Early Sumerian farmers used the flood waters of the Tigris and Euphrates rivers to irrigate their crops. However, over time the flow of water became less predictable. Farmers came to depend on artificial irrigation systems to bring water to their fields instead.

During the Uruk period (circa 4000–3100 BC), the Sumerians created sophisticated irrigation systems, such as the Haji-I-Suk Water Apparatus in the Hakim River valley and the Bad-Tibira Irrigation System.

Sumerian Technology: Craft Production

Sumerian rulers controlled craft production by means of administrative laws such as those listed on the so-called “stela of the Standards” (known from the many clay impressions of it found on the site of the city of Lagash). This stela lists the various professions, the quality of products each is expected to produce, and the quantity of goods each profession is expected to deliver to the state.

Weaving, leather working, basket making, metal working, and pottery were some of the crafts carried out by the Sumerians. They also traded with neighboring civilizations, bringing goods with them when they traveled.

The Sumerians were the first people in the world to use smelted iron in their daily life. They were also the first people to master the use of tin-bronze for casting highly durable objects.

Iron had been known in the world since prehistoric times, and was smelted in limited quantities at a few places in the ancient world. Sumerian ironworkers were the first to produce the metal on a large scale, using a bellows to increase the heat of their furnaces. The Sumerian production of iron was the first example of industrial-scale production in human history.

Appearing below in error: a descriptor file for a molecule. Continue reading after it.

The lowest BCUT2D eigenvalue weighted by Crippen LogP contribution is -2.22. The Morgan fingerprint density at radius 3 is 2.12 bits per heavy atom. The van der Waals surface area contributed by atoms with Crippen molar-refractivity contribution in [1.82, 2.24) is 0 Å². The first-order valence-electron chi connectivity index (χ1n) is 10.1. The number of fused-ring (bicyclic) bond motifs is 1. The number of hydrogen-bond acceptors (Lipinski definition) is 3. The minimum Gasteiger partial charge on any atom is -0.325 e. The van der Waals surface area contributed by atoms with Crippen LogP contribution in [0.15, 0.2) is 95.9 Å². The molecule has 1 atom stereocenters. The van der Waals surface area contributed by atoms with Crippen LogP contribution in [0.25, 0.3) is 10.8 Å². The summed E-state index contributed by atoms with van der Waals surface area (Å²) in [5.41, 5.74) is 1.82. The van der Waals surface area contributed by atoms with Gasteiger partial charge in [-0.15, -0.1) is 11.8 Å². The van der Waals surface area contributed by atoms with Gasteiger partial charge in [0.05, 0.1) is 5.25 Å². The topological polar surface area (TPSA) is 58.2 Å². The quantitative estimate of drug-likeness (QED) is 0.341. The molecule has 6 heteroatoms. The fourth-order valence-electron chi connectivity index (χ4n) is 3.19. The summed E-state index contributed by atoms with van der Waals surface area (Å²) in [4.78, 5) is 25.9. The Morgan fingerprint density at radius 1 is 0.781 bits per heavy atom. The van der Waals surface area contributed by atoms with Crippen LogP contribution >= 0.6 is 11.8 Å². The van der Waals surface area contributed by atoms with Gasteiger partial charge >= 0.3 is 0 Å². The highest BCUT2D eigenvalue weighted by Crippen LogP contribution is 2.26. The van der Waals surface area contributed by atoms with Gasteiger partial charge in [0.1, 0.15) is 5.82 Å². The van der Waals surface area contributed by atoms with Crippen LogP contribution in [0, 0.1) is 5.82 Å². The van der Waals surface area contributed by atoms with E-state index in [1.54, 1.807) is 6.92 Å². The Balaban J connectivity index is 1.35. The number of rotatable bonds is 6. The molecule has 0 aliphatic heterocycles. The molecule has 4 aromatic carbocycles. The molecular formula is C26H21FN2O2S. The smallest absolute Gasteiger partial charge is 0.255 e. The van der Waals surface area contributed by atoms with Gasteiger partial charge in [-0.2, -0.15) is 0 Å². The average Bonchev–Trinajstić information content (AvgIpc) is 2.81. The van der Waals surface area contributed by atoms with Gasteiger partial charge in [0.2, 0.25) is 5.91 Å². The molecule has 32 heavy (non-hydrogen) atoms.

Sumerian tin-bronze was an alloy of tin and copper. It was created in large quantities and used to cast a wide variety of tools, weapons, and ritual objects.

Sumerian Transportation Infrastructure

In order to maximize the benefits of the rivers, the Sumerians built canals to connect them. Between the Tigris and the Euphrates, they built the first known bridge, a large structure with a wooden frame anchored in rocks at each end, to span the distance between the two rivers. This allowed them to travel by boat between these two rivers, as well as to connect their network of canals. The Sumerians also built long-distance roads and a network of way stations. They were excellent engineers and were able to build very large-scale projects.

Sumerian Advancements in Engineering and Technology

The Sumerians had to solve many engineering problems in order to transform the wild and uninhabitable marshes of southern Mesopotamia into the cradle of mankind. To control the water flow, they built dikes, canals, and reservoirs. To irrigate the land, they dug canals and connected the Tigris and Euphrates rivers. Using the abundant supply of water, they also built large-scale artificial reservoirs and managed a complex network of canals and waterways on which they transported both people and goods. These hydraulic engineering projects are remarkable because they were built with only the simplest tools, such as wooden shovels, and probably by people who had no knowledge of mathematics.


The ancient Sumerians are known as the first civilization to develop a writing system, including both cuneiform and alphabetic writings. They are also credited by some historians with the invention of the wheel, the invention of the potter's wheel, the invention of the sailboat, and many other technological and architectural achievements.

These discoveries and inventions made the Sumerians the most advanced civilization of their time, and set the foundation for many other civilizations to come.